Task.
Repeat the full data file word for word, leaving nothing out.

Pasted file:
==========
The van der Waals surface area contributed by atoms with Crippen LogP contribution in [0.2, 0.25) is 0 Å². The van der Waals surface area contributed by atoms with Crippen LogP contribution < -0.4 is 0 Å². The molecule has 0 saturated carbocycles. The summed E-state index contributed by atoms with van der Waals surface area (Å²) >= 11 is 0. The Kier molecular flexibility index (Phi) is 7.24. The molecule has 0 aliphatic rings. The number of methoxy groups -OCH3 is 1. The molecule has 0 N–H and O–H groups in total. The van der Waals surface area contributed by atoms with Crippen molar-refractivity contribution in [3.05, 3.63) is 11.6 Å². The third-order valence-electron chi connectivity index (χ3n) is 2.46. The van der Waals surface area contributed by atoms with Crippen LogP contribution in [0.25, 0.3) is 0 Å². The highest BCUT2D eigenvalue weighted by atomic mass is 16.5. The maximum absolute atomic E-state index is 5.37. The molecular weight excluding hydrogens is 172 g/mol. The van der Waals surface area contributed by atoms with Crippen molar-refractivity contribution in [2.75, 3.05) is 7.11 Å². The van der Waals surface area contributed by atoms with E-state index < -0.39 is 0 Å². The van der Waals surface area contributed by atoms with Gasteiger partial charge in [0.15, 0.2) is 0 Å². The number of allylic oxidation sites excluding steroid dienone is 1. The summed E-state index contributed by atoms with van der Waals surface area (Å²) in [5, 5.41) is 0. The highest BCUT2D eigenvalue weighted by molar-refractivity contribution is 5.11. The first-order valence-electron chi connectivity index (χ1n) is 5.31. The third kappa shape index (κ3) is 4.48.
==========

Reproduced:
The van der Waals surface area contributed by atoms with Crippen LogP contribution in [0.2, 0.25) is 0 Å². The van der Waals surface area contributed by atoms with Crippen LogP contribution < -0.4 is 0 Å². The molecule has 0 saturated carbocycles. The summed E-state index contributed by atoms with van der Waals surface area (Å²) >= 11 is 0. The Kier molecular flexibility index (Phi) is 7.24. The molecule has 0 aliphatic rings. The number of methoxy groups -OCH3 is 1. The molecule has 0 N–H and O–H groups in total. The van der Waals surface area contributed by atoms with Crippen molar-refractivity contribution in [3.05, 3.63) is 11.6 Å². The third-order valence-electron chi connectivity index (χ3n) is 2.46. The van der Waals surface area contributed by atoms with Crippen LogP contribution in [0.25, 0.3) is 0 Å². The highest BCUT2D eigenvalue weighted by atomic mass is 16.5. The maximum absolute atomic E-state index is 5.37. The molecular weight excluding hydrogens is 172 g/mol. The van der Waals surface area contributed by atoms with Crippen molar-refractivity contribution in [2.75, 3.05) is 7.11 Å². The van der Waals surface area contributed by atoms with E-state index < -0.39 is 0 Å². The van der Waals surface area contributed by atoms with Gasteiger partial charge in [0.15, 0.2) is 0 Å². The number of allylic oxidation sites excluding steroid dienone is 1. The summed E-state index contributed by atoms with van der Waals surface area (Å²) in [5, 5.41) is 0. The highest BCUT2D eigenvalue weighted by molar-refractivity contribution is 5.11. The first-order valence-electron chi connectivity index (χ1n) is 5.31. The third kappa shape index (κ3) is 4.48.